rEurotunnel Passenger Shuttle

Eurotunnel Truck Shuttle (Arbel Shuttle)

What does all this mean for our Irish traffic? 
Well we have to find a way to transport all those lorries (and cars, why not?) from the west coast ports connecting us to Ireland and the Channel Tunnel.

The only real alternatives for use on the west coast are at distances which are not too far from the Channel Tunnel while the crossing to Ireland is the shortest so as to speed up the transfer of the vehicles as much as possible. That understanding would eliminate the use of the Scotland-Ulster crossings and the long ones from Liverpool, Fleetwood or Heysham.

We are left with the alternatives of Holyhead in North Wales, while in South Wales there are Pembroke and Fishguard. The latter provides the shorter crossing to Rosslare.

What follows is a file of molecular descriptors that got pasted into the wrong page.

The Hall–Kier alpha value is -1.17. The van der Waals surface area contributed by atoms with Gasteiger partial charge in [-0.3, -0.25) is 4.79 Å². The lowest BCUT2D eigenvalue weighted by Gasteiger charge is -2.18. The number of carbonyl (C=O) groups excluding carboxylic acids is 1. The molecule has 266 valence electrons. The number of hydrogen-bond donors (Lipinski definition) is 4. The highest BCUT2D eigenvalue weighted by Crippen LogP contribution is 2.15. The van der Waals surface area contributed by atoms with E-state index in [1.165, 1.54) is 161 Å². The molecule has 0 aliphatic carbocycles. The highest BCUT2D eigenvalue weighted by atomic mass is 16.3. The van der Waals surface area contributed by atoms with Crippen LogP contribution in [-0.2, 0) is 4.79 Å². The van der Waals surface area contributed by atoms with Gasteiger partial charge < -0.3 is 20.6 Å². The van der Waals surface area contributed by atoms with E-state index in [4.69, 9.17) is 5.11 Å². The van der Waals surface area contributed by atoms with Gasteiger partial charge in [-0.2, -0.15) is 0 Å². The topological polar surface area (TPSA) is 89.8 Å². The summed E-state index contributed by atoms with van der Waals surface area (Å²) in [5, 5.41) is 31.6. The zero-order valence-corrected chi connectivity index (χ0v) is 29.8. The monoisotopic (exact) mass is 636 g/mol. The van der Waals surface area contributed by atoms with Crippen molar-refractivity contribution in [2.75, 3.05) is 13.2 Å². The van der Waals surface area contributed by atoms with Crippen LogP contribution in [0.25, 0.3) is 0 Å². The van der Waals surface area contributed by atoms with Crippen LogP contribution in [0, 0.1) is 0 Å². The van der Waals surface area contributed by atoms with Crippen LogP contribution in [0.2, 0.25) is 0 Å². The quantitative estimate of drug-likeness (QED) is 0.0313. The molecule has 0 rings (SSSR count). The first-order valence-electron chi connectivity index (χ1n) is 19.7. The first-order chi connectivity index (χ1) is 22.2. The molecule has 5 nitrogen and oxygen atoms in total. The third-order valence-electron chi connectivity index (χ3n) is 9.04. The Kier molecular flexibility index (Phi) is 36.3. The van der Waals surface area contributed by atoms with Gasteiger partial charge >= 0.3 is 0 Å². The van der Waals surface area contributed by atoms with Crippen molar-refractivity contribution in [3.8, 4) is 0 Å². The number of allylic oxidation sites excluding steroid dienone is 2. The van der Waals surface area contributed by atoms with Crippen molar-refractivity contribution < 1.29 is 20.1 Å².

Using Holyhead means running up the WCML (West Coast Main Line) or the new HS2(High Speed 2) (when and if built).From Crewe to Holyhead there is no problem with more traffic but south of Crewe there will be serious problems. The WCML is the busiest rail artery in the country (and probably Europe). It is calculated that it will get saturated in the next decade(if not before). Even if HS2 is built then it certainly will not be ready till 2025 at the very earliest. What, in any case,  has to be faced is the connection from the Channel Tunnel, along HS1 (to London) and then to HS2 or the WCML. At the moment the connection is seen as right through the centre of London from the area of St.Pancras to the area of Euston.This short stretch of line is known as part of the North London Line and is a narrow bottleneck. It is shared by local stopping trains and both regional and long distance freight trains. And that is without considering the envisaged use of this bottleneck to help run passenger trains from north of London to mainland Europe. This is trying to do things on the cheap (and never works out the way envisaged) and is sheer and utter madness.